IRAQ UPDATE: 1-15 July 2011


2 August 2011
IRAQ UPDATE: 1-15 July 2011

On team during this period were David Hovde, Garland Robertson, Zachary
Selekman, and Chihchun Yuan.

Iranian Kurdish Refugees
The team conducted several interviews with Iranian Kurdish refugees living in
the Kurdistan Region of Iraq.  The interviews included visits to homes and
various refugee camps set up by Iranian Kurdish political parties.  One
woman whom the team interviewed talked about the difficulty of having her
husband arrested by Iranian authorities many times.  The trauma from the
repression affected her health and the health of her two sons, who both were
born while the husband was in prison.  The Iranian Government jailed
another man for eight months for being involved in a protest— his family is now
facing eviction because he has left the country.

The Kurdish Spring Continues
On 15 July, what was going to be a demonstration to protest the lack of reforms
since the protests earlier this year, turned out to be a show of force from the
Kurdistan Regional Government (KRG).  The city center, Azadi (Freedom)
Square, was full of people, though soldiers preempted the anticipated
demonstration.  One man attempted to rally the crowd and was swiftly
tackled and subdued by government forces.  More soldiers, Asaish (security
police), riot police, and other forces arrived from all entrances to the
square.  All of the government forces carried heavy plastic clubs, and
most had guns as well.  Stationed at the square were trucks with large
guns mounted atop.  The Asaish cordoned off one alley—that opens to Azadi
Square and leads to various shops—with a curtain, behind which they
interrogated and beat people.  Asaish and police arrested and picked
people out of the crowd seemingly at random.  The government forces also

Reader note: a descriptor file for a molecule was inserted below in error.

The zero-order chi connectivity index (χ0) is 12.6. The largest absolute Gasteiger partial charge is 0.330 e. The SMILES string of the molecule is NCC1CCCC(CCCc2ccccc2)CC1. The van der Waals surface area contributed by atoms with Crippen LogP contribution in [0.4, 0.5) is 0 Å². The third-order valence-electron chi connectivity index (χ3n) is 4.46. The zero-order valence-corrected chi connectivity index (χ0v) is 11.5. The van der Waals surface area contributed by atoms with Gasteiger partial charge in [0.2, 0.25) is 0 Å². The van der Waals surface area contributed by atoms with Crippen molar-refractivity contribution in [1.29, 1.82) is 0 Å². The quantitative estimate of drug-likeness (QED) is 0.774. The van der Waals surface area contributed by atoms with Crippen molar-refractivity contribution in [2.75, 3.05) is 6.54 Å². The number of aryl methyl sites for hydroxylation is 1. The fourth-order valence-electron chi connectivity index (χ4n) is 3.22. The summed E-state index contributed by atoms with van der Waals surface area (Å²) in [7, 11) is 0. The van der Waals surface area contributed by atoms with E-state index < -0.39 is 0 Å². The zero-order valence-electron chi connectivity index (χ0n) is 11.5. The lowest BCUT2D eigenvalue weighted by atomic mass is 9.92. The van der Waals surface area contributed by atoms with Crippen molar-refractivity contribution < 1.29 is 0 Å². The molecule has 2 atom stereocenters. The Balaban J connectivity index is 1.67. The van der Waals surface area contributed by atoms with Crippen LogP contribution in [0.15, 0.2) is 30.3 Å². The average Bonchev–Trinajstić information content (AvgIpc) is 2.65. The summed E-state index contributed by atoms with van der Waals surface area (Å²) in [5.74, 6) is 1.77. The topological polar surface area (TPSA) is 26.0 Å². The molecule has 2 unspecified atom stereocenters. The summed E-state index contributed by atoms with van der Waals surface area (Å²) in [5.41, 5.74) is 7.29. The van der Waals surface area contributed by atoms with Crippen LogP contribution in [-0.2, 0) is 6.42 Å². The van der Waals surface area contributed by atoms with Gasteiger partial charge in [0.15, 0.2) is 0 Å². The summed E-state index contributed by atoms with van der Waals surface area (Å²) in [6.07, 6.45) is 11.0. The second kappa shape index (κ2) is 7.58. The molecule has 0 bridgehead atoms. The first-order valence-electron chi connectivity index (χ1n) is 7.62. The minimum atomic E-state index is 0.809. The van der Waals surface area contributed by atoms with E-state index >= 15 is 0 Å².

apprehended anyone taking photos.  Overhearing a young man asking  if there were any organizers from
previous demonstrations there that day, Asaish soldiers took him behind the
curtain and beat him.  Security forces also detained Robertson after he
attempted to film some of the soldiers’ activities.  The police let him go
when they learned that he was an international from CPT. 

Another form of resistance has begun, in the form of peaceful gatherings in the
new Culture Cafe.  More than a place to enjoy tea or coffee, the Culture
Cafe has almost daily held presentations by political activists with a forum
for community response following.  Poetry readings also occur every
week.  However, around the same day as the intended demonstration, the
Asaish paid the Cafe a visit.  They threatened the organizers of the
Culture Cafe, saying that if the political forums continued, they would smash
in their doors and make arrests.  Despite there being Asaish outposts
within a few blocks of the Culture Cafe, its organizers are persevering.  If
the KRG shuts the café down, one organizer said, then they will open in a
different place under a different name. 

Border Project
The team has requested meetings with the Ministry of the Interior and the
Department of the Asaish in hopes of regaining access to the Kani Spi
village.  Meanwhile, Iran has been shelling the nearby Qandil Mountain
area.  The Kurdistan Regional Government of Iraq will probably not take
any steps toward preventing Iranian artillery fire.


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